33. Hesterman, E. R., and Mykytowycz, R. 1968. Some observations on the intensities of odors of anal gland secretions from the rabbit Oryctolagus cuniculus (L.). CSIRO Wildl. Res. 13: 71–81.CrossRefGoogle Scholar
  34. Hinde, R. A., and Stevenson-Hinde, J. 1973. Constraints on Learning. Academic, London.Google Scholar
  35. Hood, G. A., Nass, R. D., and Lindsey, G. D. 1970. The rat in Hawaiian sugarcane. Proc. Fourth Vert. Pest. Conf. 4: 34–37.Google Scholar
  36. Hornbuckle, P. A., and Beall, T. 1974. Escape reactions to the blood of selected mammals by rats. Behay. Biol. 12: 573–576.CrossRefGoogle Scholar
  37. Johnston, R. E. 1970. Scent marking, olfactory communication and social behavior in the golden hamster, Mesocricetus auratus. Ph. D. dissertation The Rockefeller University, New York, N. Y. 145 pp.Google Scholar
  38. Johnston, R. E. 1974. Sexual attraction function of golden hamster vaginal secretion. Behay. Biol. 12: 111–117.CrossRefGoogle Scholar
  39. Johnston, R. E. 1975. Scent marking E, male golden hamsters (Mesocricetus auratus). III. Behavior in a seminatural environment. Z. Tierpsychol. 37: 213–221.PubMedGoogle Scholar
  40. Jones, R. B., and Nowell, N. W. 1973. Aversive and aggression-promoting properties of urine from dominant and subordinate male mice. Anim. Learn. Behay. 1: 207–210.CrossRefGoogle Scholar
  41. Kennelly, J. J., Johns, B. E., and Garrison, M. V. 1972. Influence of sterile males on female fecundity of a rat colony. J. Wildl. Manage. 36: 161–165.CrossRefGoogle Scholar
  42. Keverne, E. G., and Michael, R. P. 1971. Sex-attractant properties of ether extracts of vaginal secretions from rhesus monkeys. J. Endocr. 51: 313–322.PubMedCrossRefGoogle Scholar
  43. Krames, L., Carr, W. J., and Bergman, B. 1969. A pheromone associated with social dominance among male rats. Psychon. Sci. 16: 11–12.Google Scholar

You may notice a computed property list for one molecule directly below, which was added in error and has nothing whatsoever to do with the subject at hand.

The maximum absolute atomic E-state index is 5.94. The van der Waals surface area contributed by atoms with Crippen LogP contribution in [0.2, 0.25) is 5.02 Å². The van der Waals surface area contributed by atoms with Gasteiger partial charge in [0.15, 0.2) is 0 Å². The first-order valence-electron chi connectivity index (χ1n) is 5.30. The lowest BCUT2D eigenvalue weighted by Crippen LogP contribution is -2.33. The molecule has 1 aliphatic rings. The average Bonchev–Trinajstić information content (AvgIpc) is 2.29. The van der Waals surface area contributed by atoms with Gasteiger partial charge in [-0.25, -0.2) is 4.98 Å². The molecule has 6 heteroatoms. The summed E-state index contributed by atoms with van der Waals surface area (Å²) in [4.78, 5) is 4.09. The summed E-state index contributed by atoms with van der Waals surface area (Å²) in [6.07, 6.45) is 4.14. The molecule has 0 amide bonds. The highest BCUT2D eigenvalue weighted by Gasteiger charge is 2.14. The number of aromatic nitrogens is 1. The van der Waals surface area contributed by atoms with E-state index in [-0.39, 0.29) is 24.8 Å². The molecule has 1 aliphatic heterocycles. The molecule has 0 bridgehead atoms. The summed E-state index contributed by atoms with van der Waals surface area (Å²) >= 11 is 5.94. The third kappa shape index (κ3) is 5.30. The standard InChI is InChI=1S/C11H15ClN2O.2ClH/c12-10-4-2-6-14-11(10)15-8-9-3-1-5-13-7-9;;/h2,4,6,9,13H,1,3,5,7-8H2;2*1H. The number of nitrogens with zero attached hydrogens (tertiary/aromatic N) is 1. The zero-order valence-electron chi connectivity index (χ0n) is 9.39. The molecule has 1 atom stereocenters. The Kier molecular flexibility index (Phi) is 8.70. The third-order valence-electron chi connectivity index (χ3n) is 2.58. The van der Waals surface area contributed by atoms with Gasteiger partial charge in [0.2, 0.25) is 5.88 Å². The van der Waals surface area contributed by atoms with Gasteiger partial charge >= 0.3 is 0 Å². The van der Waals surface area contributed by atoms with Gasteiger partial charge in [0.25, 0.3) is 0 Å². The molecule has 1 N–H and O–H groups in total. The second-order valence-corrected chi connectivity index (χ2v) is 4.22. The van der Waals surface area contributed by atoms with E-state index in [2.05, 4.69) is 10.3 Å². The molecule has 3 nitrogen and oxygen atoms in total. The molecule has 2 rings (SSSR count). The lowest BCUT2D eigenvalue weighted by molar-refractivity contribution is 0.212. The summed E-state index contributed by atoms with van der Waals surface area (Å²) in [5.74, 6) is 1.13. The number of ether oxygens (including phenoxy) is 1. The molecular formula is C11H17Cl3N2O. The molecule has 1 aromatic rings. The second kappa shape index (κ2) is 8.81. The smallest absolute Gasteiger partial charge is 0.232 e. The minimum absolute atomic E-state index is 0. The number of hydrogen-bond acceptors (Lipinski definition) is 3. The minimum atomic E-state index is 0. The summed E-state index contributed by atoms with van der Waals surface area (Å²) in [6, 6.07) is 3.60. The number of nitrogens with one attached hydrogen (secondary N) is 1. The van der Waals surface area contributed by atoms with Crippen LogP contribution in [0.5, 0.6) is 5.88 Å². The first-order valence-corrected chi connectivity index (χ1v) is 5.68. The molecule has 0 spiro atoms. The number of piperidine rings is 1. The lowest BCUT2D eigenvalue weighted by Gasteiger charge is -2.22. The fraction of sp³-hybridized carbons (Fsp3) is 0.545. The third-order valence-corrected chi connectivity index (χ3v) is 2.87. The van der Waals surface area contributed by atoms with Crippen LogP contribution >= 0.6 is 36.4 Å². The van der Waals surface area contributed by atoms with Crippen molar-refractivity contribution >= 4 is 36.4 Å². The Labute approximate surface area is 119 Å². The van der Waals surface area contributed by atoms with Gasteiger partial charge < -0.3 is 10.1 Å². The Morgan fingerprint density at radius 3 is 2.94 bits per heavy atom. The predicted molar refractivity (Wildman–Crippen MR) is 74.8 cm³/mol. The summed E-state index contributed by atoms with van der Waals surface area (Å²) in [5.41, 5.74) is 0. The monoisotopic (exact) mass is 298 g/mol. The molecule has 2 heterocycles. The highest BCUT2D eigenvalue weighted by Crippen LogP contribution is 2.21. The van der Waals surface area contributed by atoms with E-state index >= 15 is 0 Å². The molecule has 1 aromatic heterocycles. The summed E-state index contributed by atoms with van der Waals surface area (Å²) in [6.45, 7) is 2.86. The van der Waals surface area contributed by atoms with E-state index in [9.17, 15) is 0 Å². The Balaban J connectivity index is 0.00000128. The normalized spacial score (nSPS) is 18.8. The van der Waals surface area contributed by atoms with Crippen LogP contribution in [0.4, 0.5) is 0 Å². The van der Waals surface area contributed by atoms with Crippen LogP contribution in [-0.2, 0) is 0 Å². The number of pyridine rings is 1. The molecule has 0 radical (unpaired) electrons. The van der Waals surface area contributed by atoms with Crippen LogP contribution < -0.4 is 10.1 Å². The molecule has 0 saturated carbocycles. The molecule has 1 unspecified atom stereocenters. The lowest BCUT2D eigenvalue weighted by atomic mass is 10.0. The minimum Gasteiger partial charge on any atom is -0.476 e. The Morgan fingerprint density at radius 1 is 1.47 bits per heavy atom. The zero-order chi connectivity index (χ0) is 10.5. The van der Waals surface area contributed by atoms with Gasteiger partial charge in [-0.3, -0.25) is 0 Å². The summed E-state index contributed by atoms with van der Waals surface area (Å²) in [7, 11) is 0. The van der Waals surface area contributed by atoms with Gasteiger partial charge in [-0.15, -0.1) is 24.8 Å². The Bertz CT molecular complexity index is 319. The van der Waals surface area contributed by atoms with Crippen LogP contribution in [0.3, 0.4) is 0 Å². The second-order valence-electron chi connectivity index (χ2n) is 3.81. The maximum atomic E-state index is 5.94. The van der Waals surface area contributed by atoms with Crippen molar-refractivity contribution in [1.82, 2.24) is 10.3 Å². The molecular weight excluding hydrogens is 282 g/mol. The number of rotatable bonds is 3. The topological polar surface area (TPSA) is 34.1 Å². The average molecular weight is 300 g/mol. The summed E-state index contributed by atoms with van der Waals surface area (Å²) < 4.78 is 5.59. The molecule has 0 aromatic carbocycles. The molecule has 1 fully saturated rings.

44. Kverno, N. B. 1964. Forest animal damage research. Proc. Second Vert. Pest. Conf. 2: 81–89.Google Scholar
  45. Larue, C. J. 1975. Compârison of the effects of anosmia induced by either peripheral lesion or bulbectomy upon the feeding pattern of the rat. J. Physiol. 70: 299–306.Google Scholar
  46. Lee, S. van der, and Boot, L. M. 1956. Spontaneous pseudopregnancy in mice II. Acta Physiol. Pharmacol. Neerl. 5: 213–215.Google Scholar
  47. Lehner, P. N., Krumm, R., and Cringan, A. T. 1976. Tests for olfactory repellents for coyotes and dogs. J. Wildl. Manage. 40: 145–150.CrossRefGoogle Scholar
  48. LeMagnen, J. 1963. Sensorial control in the regulation of food intake. Prob. Actuels Endocr. Nutr. 7: 147–171.Google Scholar
  49. Linhart, S. B. 1973 Pree ator Survey-Western U. S. United States Fish and Wildlife Service. Wildlife Research Center, Denver, Colorado. 54pp.Google Scholar
  50. Lott, D. F., and Hopwood, J. H. 1972. Olfactory pregnancy-block in mice (Mus musculus): an unusual response acquisition paradigm. Anim. Behay. 20: 263–267.CrossRefGoogle Scholar
  51. Lydell, K. and Doty, R. L. 1972. Male rat odor preferences for female urine as a function of sexual experience, urine age, and urine source. Horm. Behay. 3: 205–212.CrossRefGoogle Scholar
  52. Mayr, E. 1974. Behavior programs and evolutionary strategies. Amer. Sci. 62: 650–659.PubMedGoogle Scholar